Bribery And Corruption
When Trivikram was king of the ancient kingdom of Avanti, corruption was rampant amongst his ministers and high officials.
To end these malpractices, he decreed that any minister or official found guilty of corruption would have his nose cut off. The execution of this punishment was assigned to the king’s barber.
Early one morning, happening to look out of his palace window, the king saw his executioner barber having a heated argument with two of the condemned officials. Curious to know what it was all about, he sent for the prisoners and asked, “Why were you having such a heated discussion with my barber?”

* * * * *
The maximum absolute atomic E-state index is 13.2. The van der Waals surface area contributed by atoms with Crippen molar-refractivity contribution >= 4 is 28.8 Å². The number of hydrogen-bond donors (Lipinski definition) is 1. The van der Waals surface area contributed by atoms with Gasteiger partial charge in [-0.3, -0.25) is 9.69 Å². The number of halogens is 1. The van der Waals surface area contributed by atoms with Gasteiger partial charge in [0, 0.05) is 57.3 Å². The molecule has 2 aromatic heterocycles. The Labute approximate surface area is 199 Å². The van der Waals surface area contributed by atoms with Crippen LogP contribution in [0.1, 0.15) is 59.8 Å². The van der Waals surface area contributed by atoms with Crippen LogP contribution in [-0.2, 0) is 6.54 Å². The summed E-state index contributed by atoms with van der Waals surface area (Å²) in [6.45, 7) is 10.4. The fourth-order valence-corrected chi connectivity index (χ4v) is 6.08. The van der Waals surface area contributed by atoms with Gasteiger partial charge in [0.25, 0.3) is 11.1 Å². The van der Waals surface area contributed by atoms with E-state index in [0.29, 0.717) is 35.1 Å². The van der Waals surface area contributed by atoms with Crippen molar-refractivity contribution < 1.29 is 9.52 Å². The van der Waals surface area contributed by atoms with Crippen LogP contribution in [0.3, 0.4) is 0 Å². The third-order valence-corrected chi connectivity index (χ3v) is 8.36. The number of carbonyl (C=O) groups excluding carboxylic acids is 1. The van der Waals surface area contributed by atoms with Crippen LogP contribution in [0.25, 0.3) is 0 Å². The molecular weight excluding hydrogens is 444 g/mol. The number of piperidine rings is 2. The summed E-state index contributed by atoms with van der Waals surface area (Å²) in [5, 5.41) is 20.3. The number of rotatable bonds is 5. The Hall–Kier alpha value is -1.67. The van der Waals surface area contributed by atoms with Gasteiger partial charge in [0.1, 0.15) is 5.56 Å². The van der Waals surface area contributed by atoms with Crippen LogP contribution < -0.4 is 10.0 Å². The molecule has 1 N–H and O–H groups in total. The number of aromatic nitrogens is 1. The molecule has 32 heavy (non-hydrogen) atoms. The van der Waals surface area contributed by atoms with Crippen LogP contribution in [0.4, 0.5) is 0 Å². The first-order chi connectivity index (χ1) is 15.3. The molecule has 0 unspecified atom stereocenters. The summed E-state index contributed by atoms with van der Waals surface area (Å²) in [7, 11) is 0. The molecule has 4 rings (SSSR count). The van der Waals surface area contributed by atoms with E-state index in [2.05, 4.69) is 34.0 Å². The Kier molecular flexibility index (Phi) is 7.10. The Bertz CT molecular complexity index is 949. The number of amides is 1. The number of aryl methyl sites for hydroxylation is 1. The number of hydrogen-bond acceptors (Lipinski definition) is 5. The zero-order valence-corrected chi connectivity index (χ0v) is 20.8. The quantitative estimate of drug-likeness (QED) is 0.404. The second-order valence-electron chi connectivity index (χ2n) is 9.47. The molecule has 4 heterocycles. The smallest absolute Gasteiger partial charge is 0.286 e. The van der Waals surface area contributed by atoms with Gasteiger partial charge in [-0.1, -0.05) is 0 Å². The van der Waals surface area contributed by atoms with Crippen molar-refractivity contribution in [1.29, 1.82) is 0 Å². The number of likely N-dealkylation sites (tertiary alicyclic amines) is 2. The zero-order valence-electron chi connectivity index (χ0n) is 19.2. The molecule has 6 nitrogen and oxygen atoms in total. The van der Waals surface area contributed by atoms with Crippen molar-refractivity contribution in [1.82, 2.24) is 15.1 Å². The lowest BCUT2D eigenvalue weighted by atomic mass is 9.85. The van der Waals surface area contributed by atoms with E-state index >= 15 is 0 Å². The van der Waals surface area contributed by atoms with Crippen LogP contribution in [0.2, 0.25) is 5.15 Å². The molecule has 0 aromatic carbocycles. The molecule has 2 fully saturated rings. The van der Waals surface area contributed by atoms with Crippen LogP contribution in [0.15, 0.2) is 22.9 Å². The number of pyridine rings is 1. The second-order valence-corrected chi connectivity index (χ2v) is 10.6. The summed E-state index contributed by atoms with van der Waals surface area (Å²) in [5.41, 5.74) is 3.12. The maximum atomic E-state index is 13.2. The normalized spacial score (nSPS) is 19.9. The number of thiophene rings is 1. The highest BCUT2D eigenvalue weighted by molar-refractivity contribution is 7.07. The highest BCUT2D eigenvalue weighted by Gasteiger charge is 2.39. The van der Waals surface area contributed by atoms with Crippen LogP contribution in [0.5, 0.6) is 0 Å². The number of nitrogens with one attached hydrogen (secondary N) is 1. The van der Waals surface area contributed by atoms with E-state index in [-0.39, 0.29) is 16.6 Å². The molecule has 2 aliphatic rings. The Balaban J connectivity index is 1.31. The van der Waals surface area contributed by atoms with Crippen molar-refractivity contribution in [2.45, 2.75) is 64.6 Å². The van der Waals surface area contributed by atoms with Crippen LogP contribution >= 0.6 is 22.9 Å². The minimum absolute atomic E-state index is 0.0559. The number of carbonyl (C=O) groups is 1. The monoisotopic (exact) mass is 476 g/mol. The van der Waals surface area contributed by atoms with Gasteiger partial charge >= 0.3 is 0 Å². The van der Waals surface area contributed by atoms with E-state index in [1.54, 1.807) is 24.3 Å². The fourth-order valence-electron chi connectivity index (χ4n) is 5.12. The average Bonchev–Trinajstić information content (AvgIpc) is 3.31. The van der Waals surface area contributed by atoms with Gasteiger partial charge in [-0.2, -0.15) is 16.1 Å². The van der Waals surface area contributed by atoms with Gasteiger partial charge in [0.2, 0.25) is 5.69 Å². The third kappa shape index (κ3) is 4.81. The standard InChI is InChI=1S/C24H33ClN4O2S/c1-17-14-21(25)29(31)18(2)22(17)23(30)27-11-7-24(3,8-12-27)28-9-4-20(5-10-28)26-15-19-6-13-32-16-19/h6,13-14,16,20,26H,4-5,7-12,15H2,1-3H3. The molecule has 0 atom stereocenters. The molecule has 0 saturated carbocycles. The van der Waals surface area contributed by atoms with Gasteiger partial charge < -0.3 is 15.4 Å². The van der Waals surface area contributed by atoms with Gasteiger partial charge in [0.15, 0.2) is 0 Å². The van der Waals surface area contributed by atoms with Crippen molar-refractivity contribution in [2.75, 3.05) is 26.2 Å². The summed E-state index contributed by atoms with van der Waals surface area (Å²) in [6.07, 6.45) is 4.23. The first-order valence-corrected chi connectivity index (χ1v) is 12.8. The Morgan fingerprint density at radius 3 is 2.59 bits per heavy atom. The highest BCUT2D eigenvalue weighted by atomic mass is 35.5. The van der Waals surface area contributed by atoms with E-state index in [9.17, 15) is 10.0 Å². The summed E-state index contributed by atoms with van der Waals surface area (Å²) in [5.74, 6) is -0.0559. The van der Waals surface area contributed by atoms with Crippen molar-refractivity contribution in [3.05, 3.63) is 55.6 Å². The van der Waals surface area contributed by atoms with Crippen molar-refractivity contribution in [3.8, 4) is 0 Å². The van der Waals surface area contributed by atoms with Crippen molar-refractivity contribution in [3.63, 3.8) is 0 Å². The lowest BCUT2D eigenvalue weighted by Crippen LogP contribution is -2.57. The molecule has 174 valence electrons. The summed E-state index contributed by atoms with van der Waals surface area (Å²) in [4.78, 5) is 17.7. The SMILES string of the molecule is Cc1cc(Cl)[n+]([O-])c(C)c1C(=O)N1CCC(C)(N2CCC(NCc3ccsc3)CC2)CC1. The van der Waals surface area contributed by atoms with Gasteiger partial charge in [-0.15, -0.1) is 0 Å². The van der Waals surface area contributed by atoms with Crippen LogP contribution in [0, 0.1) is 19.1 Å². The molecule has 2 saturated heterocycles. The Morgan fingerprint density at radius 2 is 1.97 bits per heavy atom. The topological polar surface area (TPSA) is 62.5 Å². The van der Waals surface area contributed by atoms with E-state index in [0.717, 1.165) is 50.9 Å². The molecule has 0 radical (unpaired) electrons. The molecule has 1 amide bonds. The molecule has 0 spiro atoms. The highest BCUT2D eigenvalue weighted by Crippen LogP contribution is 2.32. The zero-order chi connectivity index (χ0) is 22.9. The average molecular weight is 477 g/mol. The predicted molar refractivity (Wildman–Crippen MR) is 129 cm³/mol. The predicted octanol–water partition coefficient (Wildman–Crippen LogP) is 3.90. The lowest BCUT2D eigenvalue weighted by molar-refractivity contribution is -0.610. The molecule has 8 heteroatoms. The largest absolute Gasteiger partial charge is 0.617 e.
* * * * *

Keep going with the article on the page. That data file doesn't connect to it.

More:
“Your Majesty,” replied one of the condemned officials, “the barber was telling us that he has two knives, which he keeps to cut off the noses of people like us. One has a sharp edge, and the other is comparatively blunt. He charges a fee of one hundred rupees for using the sharp knife to cut off an accused man’s nose and only fifty rupees for the blunt knife. If he uses a sharp knife, the job is finished very quickly. But if he uses a blunt knife, the accused has to suffer much more; it takes much longer to cut off a nose with a blunt knife than with a sharp knife.”
King Trivikram was astounded by what he heard. He decided to teach his barber a lesson by having his nose cut off and his tongue cut out. In this way, he felt sure that his subjects would think twice in future before they attempted to take bribes or to be corrupt.